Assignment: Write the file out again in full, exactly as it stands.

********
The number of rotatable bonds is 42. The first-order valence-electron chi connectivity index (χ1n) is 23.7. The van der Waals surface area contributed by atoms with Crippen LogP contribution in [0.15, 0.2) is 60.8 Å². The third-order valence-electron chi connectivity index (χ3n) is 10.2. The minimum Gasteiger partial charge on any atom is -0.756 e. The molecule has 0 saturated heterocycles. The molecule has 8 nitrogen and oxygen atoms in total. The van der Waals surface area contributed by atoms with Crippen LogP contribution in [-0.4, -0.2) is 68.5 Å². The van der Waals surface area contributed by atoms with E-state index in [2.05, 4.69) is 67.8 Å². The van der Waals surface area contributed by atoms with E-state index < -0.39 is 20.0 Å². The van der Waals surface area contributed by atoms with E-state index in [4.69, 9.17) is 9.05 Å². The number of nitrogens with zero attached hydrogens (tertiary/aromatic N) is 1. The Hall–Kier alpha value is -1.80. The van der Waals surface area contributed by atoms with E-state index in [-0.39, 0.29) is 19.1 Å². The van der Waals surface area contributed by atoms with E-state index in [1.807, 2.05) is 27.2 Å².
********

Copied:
The number of rotatable bonds is 42. The first-order valence-electron chi connectivity index (χ1n) is 23.7. The van der Waals surface area contributed by atoms with Crippen LogP contribution in [0.15, 0.2) is 60.8 Å². The third-order valence-electron chi connectivity index (χ3n) is 10.2. The minimum Gasteiger partial charge on any atom is -0.756 e. The molecule has 0 saturated heterocycles. The molecule has 8 nitrogen and oxygen atoms in total. The van der Waals surface area contributed by atoms with Crippen LogP contribution in [-0.4, -0.2) is 68.5 Å². The van der Waals surface area contributed by atoms with E-state index in [2.05, 4.69) is 67.8 Å². The van der Waals surface area contributed by atoms with E-state index < -0.39 is 20.0 Å². The van der Waals surface area contributed by atoms with E-state index in [4.69, 9.17) is 9.05 Å². The number of nitrogens with zero attached hydrogens (tertiary/aromatic N) is 1. The Hall–Kier alpha value is -1.80. The van der Waals surface area contributed by atoms with E-state index in [-0.39, 0.29) is 19.1 Å². The van der Waals surface area contributed by atoms with E-state index in [1.807, 2.05) is 27.2 Å².